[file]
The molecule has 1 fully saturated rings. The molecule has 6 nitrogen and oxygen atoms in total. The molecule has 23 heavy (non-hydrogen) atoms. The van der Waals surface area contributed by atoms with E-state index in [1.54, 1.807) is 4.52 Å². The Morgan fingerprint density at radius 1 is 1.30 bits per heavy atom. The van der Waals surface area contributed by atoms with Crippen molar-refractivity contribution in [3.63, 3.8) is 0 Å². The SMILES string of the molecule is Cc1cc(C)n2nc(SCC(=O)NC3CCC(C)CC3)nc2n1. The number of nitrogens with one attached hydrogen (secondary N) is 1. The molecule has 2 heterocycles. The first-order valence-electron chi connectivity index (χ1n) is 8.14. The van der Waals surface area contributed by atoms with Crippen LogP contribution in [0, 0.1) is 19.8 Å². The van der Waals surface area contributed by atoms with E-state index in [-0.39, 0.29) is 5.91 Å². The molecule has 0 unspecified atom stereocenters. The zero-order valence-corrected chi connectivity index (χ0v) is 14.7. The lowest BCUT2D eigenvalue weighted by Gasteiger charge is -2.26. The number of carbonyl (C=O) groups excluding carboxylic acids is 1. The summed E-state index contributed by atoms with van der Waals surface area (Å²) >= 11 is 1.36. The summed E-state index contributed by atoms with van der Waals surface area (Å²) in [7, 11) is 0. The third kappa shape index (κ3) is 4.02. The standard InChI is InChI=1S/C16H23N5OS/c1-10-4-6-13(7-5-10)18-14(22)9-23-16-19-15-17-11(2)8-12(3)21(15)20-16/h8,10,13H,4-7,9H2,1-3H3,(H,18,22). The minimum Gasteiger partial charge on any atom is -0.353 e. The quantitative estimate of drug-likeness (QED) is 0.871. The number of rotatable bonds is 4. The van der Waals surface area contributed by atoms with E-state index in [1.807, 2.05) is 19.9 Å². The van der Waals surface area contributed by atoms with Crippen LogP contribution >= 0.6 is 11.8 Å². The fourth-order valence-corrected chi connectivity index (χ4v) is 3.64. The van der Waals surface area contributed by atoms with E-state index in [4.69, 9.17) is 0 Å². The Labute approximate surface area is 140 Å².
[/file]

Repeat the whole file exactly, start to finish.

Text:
The molecule has 1 fully saturated rings. The molecule has 6 nitrogen and oxygen atoms in total. The molecule has 23 heavy (non-hydrogen) atoms. The van der Waals surface area contributed by atoms with E-state index in [1.54, 1.807) is 4.52 Å². The Morgan fingerprint density at radius 1 is 1.30 bits per heavy atom. The van der Waals surface area contributed by atoms with Crippen molar-refractivity contribution in [3.63, 3.8) is 0 Å². The SMILES string of the molecule is Cc1cc(C)n2nc(SCC(=O)NC3CCC(C)CC3)nc2n1. The number of nitrogens with one attached hydrogen (secondary N) is 1. The molecule has 2 heterocycles. The first-order valence-electron chi connectivity index (χ1n) is 8.14. The van der Waals surface area contributed by atoms with Crippen LogP contribution in [0, 0.1) is 19.8 Å². The van der Waals surface area contributed by atoms with E-state index in [-0.39, 0.29) is 5.91 Å². The molecule has 0 unspecified atom stereocenters. The zero-order valence-corrected chi connectivity index (χ0v) is 14.7. The lowest BCUT2D eigenvalue weighted by Gasteiger charge is -2.26. The number of carbonyl (C=O) groups excluding carboxylic acids is 1. The summed E-state index contributed by atoms with van der Waals surface area (Å²) >= 11 is 1.36. The summed E-state index contributed by atoms with van der Waals surface area (Å²) in [7, 11) is 0. The third kappa shape index (κ3) is 4.02. The standard InChI is InChI=1S/C16H23N5OS/c1-10-4-6-13(7-5-10)18-14(22)9-23-16-19-15-17-11(2)8-12(3)21(15)20-16/h8,10,13H,4-7,9H2,1-3H3,(H,18,22). The minimum Gasteiger partial charge on any atom is -0.353 e. The quantitative estimate of drug-likeness (QED) is 0.871. The number of rotatable bonds is 4. The van der Waals surface area contributed by atoms with E-state index in [1.807, 2.05) is 19.9 Å². The van der Waals surface area contributed by atoms with Crippen LogP contribution >= 0.6 is 11.8 Å². The fourth-order valence-corrected chi connectivity index (χ4v) is 3.64. The van der Waals surface area contributed by atoms with E-state index in [4.69, 9.17) is 0 Å². The Labute approximate surface area is 140 Å².